Which was sad, because some of the scraps were fascinating. Virtually nothing had been known about the young women who worked and died in the Triangle factory, but I was finding whispers of their brief stories in old census records and city maps. The microfilmed record of a Socialist newspaper in New York, the Call, contained a haunting half page of photographs of Triangle fire victims, lent by their grieving families. The same newspaper fleshed out Harris and Blanck's role in resisting efforts to unionize the garment factories.
Such discoveries kept me plodding along, despite flagging hopes. One spring day in 2001, almost exactly 90 years after the fire, I turned my attention at the Library of Congress to the high-priced attorney Harris and Blanck hired to save them from prison. Max D. Steuer was among the most colorful figures in the peacock gallery of New York before World War I. An immigrant and former sweatshop worker, Steuer rose to the pinnacle of the New York bar, starring as courtroom magician in dramas ranging from celebrity sex scandals to securities frauds to the disputed wills of dysfunctional dynasties. He became known as "Million-Dollar Steuer" in the Hearst newspapers until he complained about it to one of his clients: William Randolph Hearst. The Triangle trial—specifically, Steuer's cunning cross-examination of the star prosecution witness—was a key moment in his legendary career.
I found a sketch of Steuer's life in the Dictionary of American Biography, published in the early 1960s. The entry ended with a list of sources printed in tiny type. One note caught my eye: "Collections of the records and briefs of cases in which Steuer appeared are in the N.Y. County Lawyers' Assoc." What records?
I looked up the NYCLA on the Internet and was pleased to find that it still existed. It had been founded early in the 20th century as an alternative to the Association of the Bar of the City of New York, which—in those days—was not open to women, blacks or Jews like Steuer. A few calls led me to Ralph Monaco, director of the NYCLA library, who seemed genuinely interested in my saga—and genuinely sorry to tell me he had no idea what records the Dictionary was talking about.
That was the low point.
Three days later, Monaco called back. He had posted a listserv message explaining my plight to the Law Librarians Association of Greater New York. One of his predecessors as director of the NYCLA library, Alison Alifano, saw the message and replied that a collection of Steuer’s records was somewhere in the library. She just was not sure where. Then a veteran library employee named Jose Rosario unearthed what appeared to be a transcript from the stacks.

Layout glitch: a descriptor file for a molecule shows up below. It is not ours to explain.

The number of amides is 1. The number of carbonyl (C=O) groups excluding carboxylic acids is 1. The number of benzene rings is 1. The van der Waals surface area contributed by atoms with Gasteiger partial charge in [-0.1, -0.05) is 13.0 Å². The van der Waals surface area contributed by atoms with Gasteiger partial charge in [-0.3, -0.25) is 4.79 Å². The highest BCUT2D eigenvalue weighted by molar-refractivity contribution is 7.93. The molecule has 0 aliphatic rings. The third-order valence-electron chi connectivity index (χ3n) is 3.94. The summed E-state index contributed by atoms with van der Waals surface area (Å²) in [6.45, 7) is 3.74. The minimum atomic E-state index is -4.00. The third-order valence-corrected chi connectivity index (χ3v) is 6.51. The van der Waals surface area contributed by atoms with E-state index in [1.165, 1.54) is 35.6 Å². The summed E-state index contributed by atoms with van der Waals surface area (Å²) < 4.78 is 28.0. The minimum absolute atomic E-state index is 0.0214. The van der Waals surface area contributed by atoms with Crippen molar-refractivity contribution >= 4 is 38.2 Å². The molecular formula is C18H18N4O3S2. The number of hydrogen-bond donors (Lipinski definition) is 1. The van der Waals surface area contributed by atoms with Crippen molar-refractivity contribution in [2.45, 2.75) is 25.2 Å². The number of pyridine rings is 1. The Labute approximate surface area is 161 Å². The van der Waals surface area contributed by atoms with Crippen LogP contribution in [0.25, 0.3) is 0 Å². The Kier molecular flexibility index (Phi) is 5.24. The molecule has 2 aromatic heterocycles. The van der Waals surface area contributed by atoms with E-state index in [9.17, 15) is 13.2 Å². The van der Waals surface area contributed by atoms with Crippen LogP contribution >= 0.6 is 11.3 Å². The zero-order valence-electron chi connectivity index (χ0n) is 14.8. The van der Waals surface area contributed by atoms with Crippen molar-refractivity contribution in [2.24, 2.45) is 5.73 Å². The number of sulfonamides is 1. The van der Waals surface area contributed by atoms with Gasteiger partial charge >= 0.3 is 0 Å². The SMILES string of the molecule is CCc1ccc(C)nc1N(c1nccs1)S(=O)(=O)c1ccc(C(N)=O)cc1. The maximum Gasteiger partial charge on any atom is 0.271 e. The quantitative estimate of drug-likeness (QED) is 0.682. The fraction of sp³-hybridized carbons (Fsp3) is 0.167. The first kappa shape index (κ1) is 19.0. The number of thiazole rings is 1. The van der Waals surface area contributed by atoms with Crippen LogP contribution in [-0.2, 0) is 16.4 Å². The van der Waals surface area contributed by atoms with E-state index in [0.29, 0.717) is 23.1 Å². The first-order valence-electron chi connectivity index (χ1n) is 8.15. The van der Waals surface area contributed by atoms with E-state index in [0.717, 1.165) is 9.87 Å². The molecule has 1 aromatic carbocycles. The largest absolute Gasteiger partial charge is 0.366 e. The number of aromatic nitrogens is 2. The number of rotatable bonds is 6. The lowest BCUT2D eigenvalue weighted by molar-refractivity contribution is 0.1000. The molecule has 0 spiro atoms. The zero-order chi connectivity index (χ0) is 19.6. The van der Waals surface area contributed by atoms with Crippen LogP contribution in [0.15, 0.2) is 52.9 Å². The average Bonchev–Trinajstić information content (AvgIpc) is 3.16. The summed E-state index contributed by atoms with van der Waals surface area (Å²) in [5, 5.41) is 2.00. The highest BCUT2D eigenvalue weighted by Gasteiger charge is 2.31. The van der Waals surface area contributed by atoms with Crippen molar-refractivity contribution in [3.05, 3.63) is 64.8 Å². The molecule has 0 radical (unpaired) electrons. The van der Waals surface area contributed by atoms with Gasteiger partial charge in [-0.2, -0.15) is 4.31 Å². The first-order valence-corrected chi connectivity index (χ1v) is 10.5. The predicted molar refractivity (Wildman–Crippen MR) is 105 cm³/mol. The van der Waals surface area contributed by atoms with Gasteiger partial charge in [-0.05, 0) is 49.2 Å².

I told Monaco I could be in New York the next day.
How about next week? he countered. Promptly at 9 the next Monday morning, I entered NYCLA's downtown headquarters, an elegant Cass Gilbert landmark in the twin shadows of the World Trade Center towers. On Monaco's desk, I finally laid eyes on my prize: two fat, antique, leather-bound tomes, labeled Vol. 1 and Vol. 3. Vol. 2 appeared to be missing, so Rosario and I went back to the stacks to hunt for it. He led me to a shelf of similar books, all from Steuer's estate. Scanning the spines, I realized that he had commemorated his greatest trial victories by binding his carbon-copy transcripts in gold-lettered leather. Upon his death in 1940, he bequeathed these trophies to NYCLA. And as his fame had faded with the passing decades, they were relegated to storage and forgotten.
We never found the missing volume, but that hardly dampened my excitement as I turned the first of more than 1,300 pages of recovered history. For much of the next two weeks, I read slowly through the sometimes tangled testimony and typed thousands of words of notes and quotations into my laptop. Photocopying the volumes was out of the question—the cheap paper, nearly a century old, was crumbling between my fingers. In fact, I began to worry that Monaco would call a halt to my reading because the books were falling apart. So I sat at a table as far from the reference desk as I could get, and swept small drifts of paper crumbs into my briefcase to hide them.
Each morning, however, Monaco and his colleagues welcomed me back. And gradually I learned not only what it was like to endure the fire but also what it was like to work at the Triangle Waist Co. Notorious today as a classic sweatshop, the Triangle was a model of modern efficiency to its owners and employees. Indeed, as I came to understand the factory, the pace of daily work and the intricate relationships inside the large, family-run business, I could see how the factory's scale and efficiency helped cause the tragedy. Specially designed bins held hundreds of pounds of scrap cotton and tissue paper at a time. In one of these bins, just before the quitting bell rang, a fire kindled. The supply of fuel turned the factory into what a fire captain called "a mass of traveling fire" within 15 minutes.